Sunday, October 26, 2014
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Steven Rea

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Steven Rea has been an Inquirer movie critic since 1992. He was born in London, raised in New York City, and has lived in Los Angeles, San Francisco and Iowa City, Iowa. His column, "On Movies," appears Sundays in Arts & Entertainment, his reviews appear in the Weekend section on Fridays, and his blog, On Movies Online, can be found here. He is a member of the National Society of Film Critics.

He is the author of the book “Hollywood Rides a Bike,” and also curates the movie stars and bicycling photo blog, Rides A Bike.

'Hey, Dad, look at my paradiddle," says the proud little kid, banging out a smart set of beats on a drum kit in an old home movie somewhere in the crazy rush of Whiplash. The boy doesn't know what he's in for.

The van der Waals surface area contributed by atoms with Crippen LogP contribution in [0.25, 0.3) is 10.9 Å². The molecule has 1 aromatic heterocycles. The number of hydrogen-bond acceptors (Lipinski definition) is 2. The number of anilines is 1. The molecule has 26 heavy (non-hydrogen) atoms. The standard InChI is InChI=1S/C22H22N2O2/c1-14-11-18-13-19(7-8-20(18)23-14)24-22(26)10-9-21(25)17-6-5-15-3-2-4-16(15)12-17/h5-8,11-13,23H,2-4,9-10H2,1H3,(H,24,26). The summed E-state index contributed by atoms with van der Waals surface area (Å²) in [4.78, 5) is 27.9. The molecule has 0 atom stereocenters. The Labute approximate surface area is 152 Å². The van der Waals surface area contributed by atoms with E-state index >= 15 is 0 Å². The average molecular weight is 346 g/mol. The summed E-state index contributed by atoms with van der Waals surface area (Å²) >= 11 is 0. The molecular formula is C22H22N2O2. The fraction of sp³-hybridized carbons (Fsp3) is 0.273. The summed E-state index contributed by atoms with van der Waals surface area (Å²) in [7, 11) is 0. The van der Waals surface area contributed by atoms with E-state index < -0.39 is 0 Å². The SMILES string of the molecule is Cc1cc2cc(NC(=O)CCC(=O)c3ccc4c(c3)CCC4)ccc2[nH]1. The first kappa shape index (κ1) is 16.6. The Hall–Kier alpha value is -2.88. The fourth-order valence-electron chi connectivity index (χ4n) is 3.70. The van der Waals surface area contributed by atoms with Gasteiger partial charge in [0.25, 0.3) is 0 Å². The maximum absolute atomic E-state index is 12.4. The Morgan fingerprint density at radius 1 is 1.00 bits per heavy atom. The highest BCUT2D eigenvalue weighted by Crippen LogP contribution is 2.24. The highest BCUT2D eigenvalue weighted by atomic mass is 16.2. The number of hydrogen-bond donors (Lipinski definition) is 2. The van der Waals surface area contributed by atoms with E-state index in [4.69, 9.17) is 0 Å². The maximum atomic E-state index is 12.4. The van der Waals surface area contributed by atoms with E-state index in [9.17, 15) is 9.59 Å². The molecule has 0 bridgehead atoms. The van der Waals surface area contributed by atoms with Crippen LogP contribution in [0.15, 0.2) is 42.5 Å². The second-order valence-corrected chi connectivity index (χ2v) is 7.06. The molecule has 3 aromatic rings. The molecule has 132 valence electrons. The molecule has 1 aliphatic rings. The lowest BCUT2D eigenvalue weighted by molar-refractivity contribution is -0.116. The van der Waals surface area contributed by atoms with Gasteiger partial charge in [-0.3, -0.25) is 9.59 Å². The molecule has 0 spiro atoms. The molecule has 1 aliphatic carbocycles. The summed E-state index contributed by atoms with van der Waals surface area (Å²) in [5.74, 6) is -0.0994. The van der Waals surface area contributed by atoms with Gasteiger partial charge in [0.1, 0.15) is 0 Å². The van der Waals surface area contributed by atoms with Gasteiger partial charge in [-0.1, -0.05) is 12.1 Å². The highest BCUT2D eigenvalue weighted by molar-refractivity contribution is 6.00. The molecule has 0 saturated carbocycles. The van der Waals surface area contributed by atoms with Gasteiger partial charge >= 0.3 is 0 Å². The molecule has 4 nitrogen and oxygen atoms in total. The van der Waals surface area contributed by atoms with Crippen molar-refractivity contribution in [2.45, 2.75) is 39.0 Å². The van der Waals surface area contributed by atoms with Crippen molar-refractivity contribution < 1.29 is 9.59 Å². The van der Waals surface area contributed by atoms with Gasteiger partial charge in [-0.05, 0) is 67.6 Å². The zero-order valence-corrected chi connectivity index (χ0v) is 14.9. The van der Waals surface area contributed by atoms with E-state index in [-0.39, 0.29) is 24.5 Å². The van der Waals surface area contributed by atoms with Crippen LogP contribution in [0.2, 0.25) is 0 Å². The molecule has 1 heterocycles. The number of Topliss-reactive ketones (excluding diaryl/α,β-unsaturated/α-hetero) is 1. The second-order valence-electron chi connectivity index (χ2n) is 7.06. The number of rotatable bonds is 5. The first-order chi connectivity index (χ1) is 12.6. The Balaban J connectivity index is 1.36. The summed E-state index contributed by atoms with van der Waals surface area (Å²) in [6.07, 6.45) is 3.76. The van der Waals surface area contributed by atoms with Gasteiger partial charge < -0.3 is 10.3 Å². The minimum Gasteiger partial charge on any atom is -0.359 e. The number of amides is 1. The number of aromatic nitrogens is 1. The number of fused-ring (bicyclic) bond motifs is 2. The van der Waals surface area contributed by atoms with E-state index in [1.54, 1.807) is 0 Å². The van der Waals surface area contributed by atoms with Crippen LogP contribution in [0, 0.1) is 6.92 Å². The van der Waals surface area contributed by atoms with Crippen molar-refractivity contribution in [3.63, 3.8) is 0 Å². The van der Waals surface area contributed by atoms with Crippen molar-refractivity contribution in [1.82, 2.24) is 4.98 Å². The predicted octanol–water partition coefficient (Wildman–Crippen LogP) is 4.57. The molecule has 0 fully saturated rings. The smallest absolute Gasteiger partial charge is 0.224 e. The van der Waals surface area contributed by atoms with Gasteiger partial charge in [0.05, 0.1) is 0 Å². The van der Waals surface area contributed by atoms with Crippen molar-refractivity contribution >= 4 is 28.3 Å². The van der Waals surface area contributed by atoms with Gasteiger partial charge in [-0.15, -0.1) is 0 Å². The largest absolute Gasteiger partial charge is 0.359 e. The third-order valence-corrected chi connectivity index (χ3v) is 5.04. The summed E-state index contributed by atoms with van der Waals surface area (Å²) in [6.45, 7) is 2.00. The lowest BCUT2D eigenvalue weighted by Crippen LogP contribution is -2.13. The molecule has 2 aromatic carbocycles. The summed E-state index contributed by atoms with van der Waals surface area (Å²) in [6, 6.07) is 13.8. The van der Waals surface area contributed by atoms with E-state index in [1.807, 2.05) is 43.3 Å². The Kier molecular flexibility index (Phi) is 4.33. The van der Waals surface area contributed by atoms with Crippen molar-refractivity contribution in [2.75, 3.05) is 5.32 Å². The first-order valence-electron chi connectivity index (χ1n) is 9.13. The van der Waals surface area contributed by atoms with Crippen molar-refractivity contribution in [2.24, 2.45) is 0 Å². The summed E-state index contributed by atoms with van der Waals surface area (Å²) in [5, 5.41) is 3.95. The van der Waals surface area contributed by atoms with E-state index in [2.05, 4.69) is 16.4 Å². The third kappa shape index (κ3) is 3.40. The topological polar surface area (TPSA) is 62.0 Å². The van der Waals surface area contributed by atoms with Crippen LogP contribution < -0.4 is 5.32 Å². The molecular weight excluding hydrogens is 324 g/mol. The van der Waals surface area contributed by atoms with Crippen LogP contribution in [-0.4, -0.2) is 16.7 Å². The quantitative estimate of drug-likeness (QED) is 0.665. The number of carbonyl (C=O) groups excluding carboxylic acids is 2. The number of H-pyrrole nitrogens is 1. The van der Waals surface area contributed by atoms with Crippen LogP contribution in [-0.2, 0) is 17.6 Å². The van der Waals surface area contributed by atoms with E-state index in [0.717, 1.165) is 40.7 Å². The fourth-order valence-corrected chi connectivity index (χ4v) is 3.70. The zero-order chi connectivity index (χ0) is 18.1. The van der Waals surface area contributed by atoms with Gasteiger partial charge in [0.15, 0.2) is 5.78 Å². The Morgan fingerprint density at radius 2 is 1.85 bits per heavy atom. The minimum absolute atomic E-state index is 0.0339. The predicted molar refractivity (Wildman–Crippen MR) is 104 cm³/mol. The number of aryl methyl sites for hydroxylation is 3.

Bradley Cooper talks staying limber for 'Elephant Man'
Review: 'John Wick' delivers non-stop action
A version of this review appeared earlier in The Inquirer. By Steven Rea At the beginning of Birdman (or The Unexpected Virtue of Ignorance), Michael Keaton's brooding, jittery Riggan Thomson, a Hollywood star faded from view, is in the lotus position, in his underpants, meditating. In his own mind at least (and isn't that what meditation is all about?), he is doing transcendent stuff.
Keanu Reeves: 'I wanted to play Wolverine and Batman'
Review: 'John Wick' delivers non-stop action

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